sunset from behind the wire

sunset from behind the wire

Wednesday, February 17, 2016

Parcel Islands

            



Various news outlets including Fox News have put out reports featuring satellite imagery showing two batteries of a mobile air defense missile system on a beach at Woody Island in the Parcel Islands, in the South China Sea. According to the imagery readout, a beach on the island was empty on 3 February, but the missiles were visible by 14 February. An unidentified US official said the system appears to be the HQ-9 air defense system, which has a range of 125 miles (200 km).

Over the weekend, The Diplomat magazine reported that China also is building a helicopter base at Duncan Island in the Parcels. Vietnam also claims the Paracel Islands. I can only guess that you didn't know that in 1974, the Republic of Vietnam’s naval forces were defeated by the Chinese People’s Liberation Army Navy in a sea battle not far from Duncan Island, ending Vietnam’s presence in the Paracels. After that battle, China controlled the Paracel Islands. 
There is a price to not reading history - you don't grasp the fullness of the present because the context that we see now is obscured by a lack of information. America doesn't teach young men and women to study history, and they often fail to grasp even the simplest events with an eye toward context and precedence. (sorry for the lapse into a sermonette)
The presence of the HQ-9 launchers on the beach is a strong sign that China wants the US and other states with imaging satellites to be aware of China’s air defense capability. In that context, China’s exposure of the equipment carries a latent threat. Deploying air defense systems on the islands that it occupies is a prudent defensive precaution. On Woody Island, it is a military requirement because it contains China’s first military base in the South China Sea. Combat and patrol aircraft have deployed there in the past and will be deployed there again in the future. 

Other military defensive measures will be detected on all the islands and islets on which China has made improvements in the Paracel and the Spratly Island chains. With multiple claimants to the islands and to their sea and seabed resources plus periodic US freedom of navigation naval missions, militarization of the islands has been inevitable. The Chinese are serious about defending their claims to ownership of the Sea and its islands and resources.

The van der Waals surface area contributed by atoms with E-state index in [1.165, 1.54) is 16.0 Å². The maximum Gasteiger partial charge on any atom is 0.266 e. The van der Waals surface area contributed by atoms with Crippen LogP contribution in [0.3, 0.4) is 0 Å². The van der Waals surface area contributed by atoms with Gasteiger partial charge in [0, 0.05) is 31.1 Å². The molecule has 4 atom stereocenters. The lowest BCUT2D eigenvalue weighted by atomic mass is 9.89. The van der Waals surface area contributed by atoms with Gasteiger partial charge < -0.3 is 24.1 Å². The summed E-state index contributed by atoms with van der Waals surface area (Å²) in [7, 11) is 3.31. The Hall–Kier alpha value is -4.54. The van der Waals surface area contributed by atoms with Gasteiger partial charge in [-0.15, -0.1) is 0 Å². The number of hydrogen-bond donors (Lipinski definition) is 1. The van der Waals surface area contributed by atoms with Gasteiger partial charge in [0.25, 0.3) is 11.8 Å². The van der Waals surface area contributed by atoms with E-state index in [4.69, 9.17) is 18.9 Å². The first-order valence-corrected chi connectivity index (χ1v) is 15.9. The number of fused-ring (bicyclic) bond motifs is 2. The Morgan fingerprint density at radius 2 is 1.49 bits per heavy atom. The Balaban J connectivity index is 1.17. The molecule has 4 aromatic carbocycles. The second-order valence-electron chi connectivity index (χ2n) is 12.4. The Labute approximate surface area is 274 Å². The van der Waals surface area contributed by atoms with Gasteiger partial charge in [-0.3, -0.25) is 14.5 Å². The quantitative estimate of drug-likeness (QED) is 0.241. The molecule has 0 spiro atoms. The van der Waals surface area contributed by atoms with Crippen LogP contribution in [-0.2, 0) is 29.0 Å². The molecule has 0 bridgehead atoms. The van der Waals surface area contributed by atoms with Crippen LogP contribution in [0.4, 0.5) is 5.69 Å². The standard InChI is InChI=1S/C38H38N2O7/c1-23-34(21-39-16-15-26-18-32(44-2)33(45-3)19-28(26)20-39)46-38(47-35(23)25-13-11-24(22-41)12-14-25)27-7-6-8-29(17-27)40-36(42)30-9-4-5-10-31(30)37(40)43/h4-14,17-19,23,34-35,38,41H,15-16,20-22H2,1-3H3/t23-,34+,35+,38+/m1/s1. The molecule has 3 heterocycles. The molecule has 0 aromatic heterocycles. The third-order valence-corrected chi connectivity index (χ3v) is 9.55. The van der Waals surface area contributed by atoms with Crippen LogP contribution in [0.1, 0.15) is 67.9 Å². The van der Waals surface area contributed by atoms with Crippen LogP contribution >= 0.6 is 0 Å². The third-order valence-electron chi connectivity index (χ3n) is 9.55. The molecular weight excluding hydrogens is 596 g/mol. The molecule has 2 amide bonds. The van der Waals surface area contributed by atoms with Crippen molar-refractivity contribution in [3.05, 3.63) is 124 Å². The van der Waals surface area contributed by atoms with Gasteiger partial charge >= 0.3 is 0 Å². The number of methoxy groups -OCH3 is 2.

I mention this on my blog so that you readers will have the proper context and will understand the serious nature of Chinese claims.

America's absence from the national stage during the era of ObamaNation led to our abandonment of traditional allies in the area and encouraged Chinese expansion and hegemony. Once done, it's exceptionally difficult to see undone. Elections have consequences and China's expansion in the face of a weak United States is inevitable. 

I reflect on the expansionist dreams of the Empire of Japan in their invasion of Manchuria in 1931. I do not suggest that history is repeating here, only that there is danger when we see national expansion and annexing vast territory -- and building the means to defend it.


Vikings (Season 4)

I'm a fan of the History Channel's TV series, Vikings. Since season four begins tomorrow, February 18th, so it's a worthy topic for a blog. 


(Official Series Overview) The series is inspired by the tales of the raiding, trading, and exploring Norsemen of early medieval Scandinavia. It follows the exploits of the legendary Viking chieftain Ragnar Lothbrok and his crew and family, as notably laid down in the 13th-century sagas Ragnars saga Loðbrókar and Ragnarssona þáttr, as well as in Saxo Grammaticus' 12th-century work Gesta Danorum. Norse legendary sagas were partially fictional tales based in Norse oral tradition, written down about 200 to 400 years after the events they describe. Further inspiration is taken from historical sources of the period, such as records of the Viking raid on Lindisfarne depicted in the second episode, or Ahmad ibn Fadlan's 10th-century account of the Volga Vikings. The series is set at the beginning of the Viking Age, marked by the Lindisfarne raid in 793.